11. The company law reforms embodied in the 1993 Act, including those relating to insider trading, had a long gestation from the report of the Macarthur Committee in 1973 to the expansive Law Commission studies culminating in its June 1989 report, Company Law Reform and Restatement NZLC R9, which appended a draft Companies Bill 1990; and to the lengthy consideration by the Justice and Law Reform Committee of the House of Representatives of the Companies Bill 1990, including in that regard an extensive submission process and a series of reports to the Committee from the Department of Justice. While cl 113 of the Law Commission's Bill, cl 125 of the Companies Bill, and s149 of the 1994 Act differ in certain respects, s149(1) and (2) are in essentially the same language as the earlier drafts. Certainly there is nothing in the legislative history that could justify any departure from the plain meaning of the statutory provisions.

  12. The reports and the provisions were all directed to the abuse of insider trading. The Macarthur Committee had identified the problem arising from Percival v Wright [1902] 2 Ch 421 which held that a director had fiduciary duties to the company but not to shareholders and, it followed, was not liable to another party for having withheld insider information materially affecting the value of shares in the company which the director bought or sold. But there are different ways in which insider trading problems can be addressed legislatively. At one extreme legislation may prohibit any buying or selling by a director or a person in any other designated position which the legislation presumes will give the holder information bearing on value. Blind trust regimes may be allowed for. Leaving that aside, the legislative choices in various jurisdictions tend to cluster around two approaches: abstain or disclose; and abstain or pay fair value. The interpretation answer becomes a matter of construction of the particular statutory provision.

  13. Section 149(1) proceeds in two steps. The first may be restated in the form of a question to be answered at the time the deal (acquisition or disposition) is agreed on:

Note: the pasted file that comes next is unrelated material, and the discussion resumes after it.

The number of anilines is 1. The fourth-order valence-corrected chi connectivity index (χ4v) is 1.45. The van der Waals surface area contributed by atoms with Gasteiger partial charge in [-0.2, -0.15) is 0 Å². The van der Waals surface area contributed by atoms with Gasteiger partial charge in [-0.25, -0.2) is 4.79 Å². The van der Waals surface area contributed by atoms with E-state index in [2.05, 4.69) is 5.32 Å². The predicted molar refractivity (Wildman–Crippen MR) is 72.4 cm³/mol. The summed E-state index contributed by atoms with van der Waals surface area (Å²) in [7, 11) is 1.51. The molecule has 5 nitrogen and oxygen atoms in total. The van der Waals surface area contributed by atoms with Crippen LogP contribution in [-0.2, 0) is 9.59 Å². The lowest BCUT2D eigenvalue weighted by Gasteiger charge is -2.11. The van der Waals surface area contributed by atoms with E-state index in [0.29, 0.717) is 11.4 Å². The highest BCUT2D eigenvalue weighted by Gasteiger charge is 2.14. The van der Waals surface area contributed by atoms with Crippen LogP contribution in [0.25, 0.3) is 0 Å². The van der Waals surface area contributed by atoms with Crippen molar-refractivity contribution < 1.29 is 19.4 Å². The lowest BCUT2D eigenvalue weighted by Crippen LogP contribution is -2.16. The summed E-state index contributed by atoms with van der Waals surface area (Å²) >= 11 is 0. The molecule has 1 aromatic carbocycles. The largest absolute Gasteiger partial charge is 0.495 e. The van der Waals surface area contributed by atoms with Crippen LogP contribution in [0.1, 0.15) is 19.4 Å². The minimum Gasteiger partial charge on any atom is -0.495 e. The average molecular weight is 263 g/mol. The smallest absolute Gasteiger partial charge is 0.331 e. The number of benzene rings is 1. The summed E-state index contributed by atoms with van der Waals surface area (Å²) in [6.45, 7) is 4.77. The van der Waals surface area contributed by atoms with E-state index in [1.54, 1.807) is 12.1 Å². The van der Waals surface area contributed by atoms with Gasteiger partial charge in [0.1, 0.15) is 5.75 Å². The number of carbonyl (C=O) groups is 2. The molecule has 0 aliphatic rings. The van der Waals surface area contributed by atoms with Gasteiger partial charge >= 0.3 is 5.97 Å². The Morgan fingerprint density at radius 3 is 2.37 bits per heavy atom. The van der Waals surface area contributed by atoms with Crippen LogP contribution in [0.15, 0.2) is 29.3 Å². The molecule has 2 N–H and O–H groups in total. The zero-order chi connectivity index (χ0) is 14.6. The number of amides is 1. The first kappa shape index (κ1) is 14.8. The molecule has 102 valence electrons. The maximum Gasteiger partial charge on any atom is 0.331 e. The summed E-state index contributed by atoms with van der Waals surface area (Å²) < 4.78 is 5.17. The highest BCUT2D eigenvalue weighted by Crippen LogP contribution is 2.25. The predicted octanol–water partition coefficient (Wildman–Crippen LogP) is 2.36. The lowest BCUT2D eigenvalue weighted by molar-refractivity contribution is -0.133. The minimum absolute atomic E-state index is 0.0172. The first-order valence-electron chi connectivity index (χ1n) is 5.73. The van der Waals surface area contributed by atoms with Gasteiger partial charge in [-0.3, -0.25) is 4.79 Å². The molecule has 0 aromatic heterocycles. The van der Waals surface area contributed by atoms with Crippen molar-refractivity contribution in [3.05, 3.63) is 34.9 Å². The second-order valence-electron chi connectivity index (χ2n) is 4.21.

Has the director information in his or her capacity as a director .... being information that would not otherwise be available to him or her, but which is information material to an assessment of the value of shares .... issued by the company?

    If the answer is "Yes", then the second step, the consequence of that answer, is that the director may acquire or dispose of the shares only if the consideration given or received, as the case may be, is not less than or not more than the fair value of the shares.

  14. Three conclusions follow from that analysis of s149(1). The first concerns the availability of information relevant to value. If such information is publicly available but the director also has it in his or her capacity as a director, the answer to the question posed is "No". That is because the information is available to the director otherwise than through his or her position with the company. But the mere fact that a director is willing to disclose confidential information to someone else cannot mean that the information is available to him or her, i.e. the director, otherwise than in his or her capacity as a director. If a director has confidential information it does not matter whether the director discloses that information to the other party. Nor does it matter whether the other party has or has access to that information, except where it is publicly available in which event it will not, of course, be confidential. In short, the statutory control is based on the possession by the director of the information, rather than on its disclosure by the director.